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Friday, February 8, 2008

Drugs, Sex & Rock `n Roll: Cops Across the Land Seduced by Drug War

Lately the news has been filled with stories of law enforcement officers accused of violating the very laws they swore to uphold and the sacred trust of those they swore to protect.

* NYPD has been rocked by a corruption scandal involving the midnight crew of the Brooklyn South Narcotics Division. Accusations include: stealing drugs, using drugs to pay informants, sex with prostitutes and informants.

* In Santa Fe, New Mexico one of the two former members of the SFPD narcotics squad charged by federal agents last year has pleaded to one felony count of theft of $5,000.00.

* In McAllen, Texas Carlos Landin Martinez, a former police commander in Mexico was just found guilty on charges from his assistance of the Gulf cartel's smuggling operations.

* And, in what has to be a tragic comedy of errors, 23-year old Carsten Douglas, a detention center guard, has been accused of smuggling pot into the jail after being blackmailed by inmates who stole his handcuff keys.

When I compare the NYPD scandal to Officer Douglas' SNAFU, I almost feel sorry for Douglas. As for a department with a history of scandal that precedes the events that made Frank Serpico famous and nearly cost him his life I hope justice is served - this time, at least.

There is so much that can be written about how narcotics assignments can seduce officers with so much temptation in so many ways. Perhaps, another time, the economy cries out for a focus on the financial impact of corruption. Oh, yes, these incidents represent a tremendous waste of taxpayer money and criminal justice system resources.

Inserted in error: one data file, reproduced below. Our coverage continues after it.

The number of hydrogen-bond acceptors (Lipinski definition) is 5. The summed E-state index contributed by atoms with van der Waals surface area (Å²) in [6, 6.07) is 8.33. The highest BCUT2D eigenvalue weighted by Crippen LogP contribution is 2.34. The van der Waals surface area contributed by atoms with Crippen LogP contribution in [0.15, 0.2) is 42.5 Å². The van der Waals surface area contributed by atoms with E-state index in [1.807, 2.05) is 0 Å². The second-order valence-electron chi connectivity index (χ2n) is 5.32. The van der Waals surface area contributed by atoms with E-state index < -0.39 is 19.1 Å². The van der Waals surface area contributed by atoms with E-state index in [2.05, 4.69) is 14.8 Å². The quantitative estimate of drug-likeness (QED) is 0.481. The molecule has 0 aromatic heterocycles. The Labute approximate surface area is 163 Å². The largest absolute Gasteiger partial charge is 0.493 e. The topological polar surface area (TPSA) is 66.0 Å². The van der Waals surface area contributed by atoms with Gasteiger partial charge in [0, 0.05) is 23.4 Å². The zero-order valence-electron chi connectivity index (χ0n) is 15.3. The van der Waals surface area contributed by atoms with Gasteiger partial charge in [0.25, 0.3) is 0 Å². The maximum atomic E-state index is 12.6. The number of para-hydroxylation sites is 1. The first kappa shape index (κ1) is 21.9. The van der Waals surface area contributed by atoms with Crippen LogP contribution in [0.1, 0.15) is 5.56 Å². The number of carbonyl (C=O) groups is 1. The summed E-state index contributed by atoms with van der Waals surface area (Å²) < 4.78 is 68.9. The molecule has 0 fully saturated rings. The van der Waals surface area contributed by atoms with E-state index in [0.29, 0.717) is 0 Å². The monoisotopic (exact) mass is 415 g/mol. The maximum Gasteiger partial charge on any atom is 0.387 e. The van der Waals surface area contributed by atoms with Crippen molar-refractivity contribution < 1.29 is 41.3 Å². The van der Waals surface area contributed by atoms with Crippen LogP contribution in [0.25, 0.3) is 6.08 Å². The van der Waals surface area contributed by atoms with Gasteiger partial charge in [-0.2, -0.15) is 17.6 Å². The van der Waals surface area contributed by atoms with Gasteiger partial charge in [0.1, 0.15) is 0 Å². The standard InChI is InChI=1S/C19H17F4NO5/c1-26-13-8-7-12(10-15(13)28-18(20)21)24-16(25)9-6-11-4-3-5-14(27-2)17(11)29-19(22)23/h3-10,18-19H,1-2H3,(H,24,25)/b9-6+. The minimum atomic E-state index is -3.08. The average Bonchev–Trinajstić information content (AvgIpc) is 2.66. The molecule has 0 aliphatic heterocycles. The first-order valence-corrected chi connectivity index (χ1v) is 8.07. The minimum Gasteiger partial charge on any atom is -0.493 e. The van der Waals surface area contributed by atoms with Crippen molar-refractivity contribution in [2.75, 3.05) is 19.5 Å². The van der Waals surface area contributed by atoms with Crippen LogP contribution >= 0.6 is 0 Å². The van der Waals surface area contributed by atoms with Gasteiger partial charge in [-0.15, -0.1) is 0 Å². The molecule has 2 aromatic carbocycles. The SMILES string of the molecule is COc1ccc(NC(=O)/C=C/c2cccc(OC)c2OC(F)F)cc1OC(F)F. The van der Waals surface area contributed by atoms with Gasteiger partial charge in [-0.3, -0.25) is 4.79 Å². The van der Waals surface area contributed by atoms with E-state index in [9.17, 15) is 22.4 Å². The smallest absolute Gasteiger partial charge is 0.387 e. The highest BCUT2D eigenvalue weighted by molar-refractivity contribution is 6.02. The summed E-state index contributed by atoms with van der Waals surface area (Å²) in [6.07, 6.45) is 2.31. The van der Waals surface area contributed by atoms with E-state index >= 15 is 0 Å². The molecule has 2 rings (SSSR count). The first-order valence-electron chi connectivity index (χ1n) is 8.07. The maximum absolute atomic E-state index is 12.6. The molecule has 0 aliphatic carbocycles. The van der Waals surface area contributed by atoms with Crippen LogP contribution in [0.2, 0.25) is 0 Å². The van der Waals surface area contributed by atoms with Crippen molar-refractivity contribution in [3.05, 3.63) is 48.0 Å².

Add salaries of personnel - narcotics officers, administrative personnel, prosecution staff, public defender staff, lab tests, evidence processing and storage, court costs, etc. - for the initial investigations. Then add the costs associated with internal investigations. Now add the costs of prosecuting the officers of all ranks. Add the costs of reviewing all the cases made by the officers, the costs of incarceration of previous defendants who may be freed, the proceedings to determine whether defendants will have their guilty verdicts overturned, the new prosecutions in instances where prosecutors think they can overcome taint of corrupt officers, add the costs associated with jurors and jury duty (both to the state and to the individuals), and then you might have an idea of how much corruption costs taxpayers.

In New Orleans they are asking if they can afford the cost of the drug war in an economy damaged by Hurricane Katrina. I think citizens and taxpayers across the globe, but especially here in the U.S.A., should be asking a similar question, Can we as a society afford the war on drugs?

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